Man in the Middle (MitM) attacks occur when a cybercriminal comes between the user and their application. In these attacks, a hacker will hijack the application to steal credentials or open a backdoor to their network. These attacks are very dangerous because often, the victim does not know they have been compromised, and detecting them can be very difficult. The primary goal of these attacks is to collect and sell your data.
Cybercriminals use malicious browser and app extensions, HTTPS spoofing, SSL hijacking, and WiFi eavesdropping to hack into your private data. In fact, a recent notable WiFi spoofing attack happened when Russian GRU agents tried to hack into the office of the Prohibition of Chemical Weapons at the Hague.
One popular type of MitM attack is Man-in-the-Browser (MiTB), a malicious browser extension developed to avoid detection. Cybercriminals realized that injecting malicious code inside browsers disguised as benign-looking browser extensions would give them unlimited access to all the data within the browser. It also provides them with much-needed cover from security systems designed to catch only malware executable and software exploits.
By design, once a browser extension is installed, it can access the browser’s complete canvas. Once logged in, a session can be hijacked to capture whatever is rendered on the computer screen, including user credentials. These extensions have the full power to do whatever the user is doing and see whatever is happening within that browser window.
Because these plugins run inside the browser memory, SSL encryption and two-factor authentication (2FA) can be bypassed by waiting for the authentication phase to be completed before snooping on the authenticated session and stealing data to sell or mount further attacks. While MiTM attacks are still a big concern, the security endpoint has changed to the browser, and man-in-the-browser threats pose a real danger.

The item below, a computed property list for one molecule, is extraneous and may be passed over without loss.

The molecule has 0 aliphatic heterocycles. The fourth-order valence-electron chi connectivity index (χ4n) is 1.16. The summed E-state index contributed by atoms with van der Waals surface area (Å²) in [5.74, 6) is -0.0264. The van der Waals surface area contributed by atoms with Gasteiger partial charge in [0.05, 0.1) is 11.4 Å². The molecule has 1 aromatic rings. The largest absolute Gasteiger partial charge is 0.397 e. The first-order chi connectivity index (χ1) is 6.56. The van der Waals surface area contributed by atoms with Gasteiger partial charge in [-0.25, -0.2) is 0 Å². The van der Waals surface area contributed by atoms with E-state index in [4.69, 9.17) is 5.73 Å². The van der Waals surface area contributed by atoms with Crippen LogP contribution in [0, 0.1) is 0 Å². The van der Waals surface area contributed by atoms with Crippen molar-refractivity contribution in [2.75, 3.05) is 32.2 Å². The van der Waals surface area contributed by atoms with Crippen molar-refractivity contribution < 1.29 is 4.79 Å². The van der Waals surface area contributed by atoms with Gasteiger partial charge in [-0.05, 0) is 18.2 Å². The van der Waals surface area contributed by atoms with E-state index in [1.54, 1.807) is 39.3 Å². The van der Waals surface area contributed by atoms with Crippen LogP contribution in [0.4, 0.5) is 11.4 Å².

What Do Man-in-the-Browser Attacks Look Like?
A couple of examples of a MiTB attack:
- A pop-up ad invites the installation of perfectly legitimate software – such as an ad blocker. Install the app, and a week later, it’s automatically updated with malicious code without your knowledge. You’re infected!
- You’re visiting a website and clicking a link that seems legitimate. Instead, infectious HTML code is loaded to your browser, and you’ve inadvertently loaded “snoopware.” You’re infected!
- Phony-looking updates to legitimate software that you’re using. We’ve all gotten recommended updates to your flash player before, right? You’re infected!
What Can You Do To Protect Yourself?
So how do you know if it is a problem in your organization? Start by assessing the attack surface in your organization. Here are a few questions: Where are your employees protected? Are they protected when accessing URLs on their browser or their mobile device? Are your users protected from zero-hour threats in real time? Answering no to these questions can indicate your users and the organization is at risk.
A cyber readiness plan to protect against multi-channel phishing attacks should include people, processes, and tools. Communicate about the risk of browser-based phishing attempts. Educate users about preventative strategies for identifying social engineering tactics and suspected compromises. Implement an abuse inbox, and enable alerts for suspicious activity, such as foreign logins. Install security tools that leverage AI and computer vision to detect and block malicious zero-hour threats across email, web, and mobile.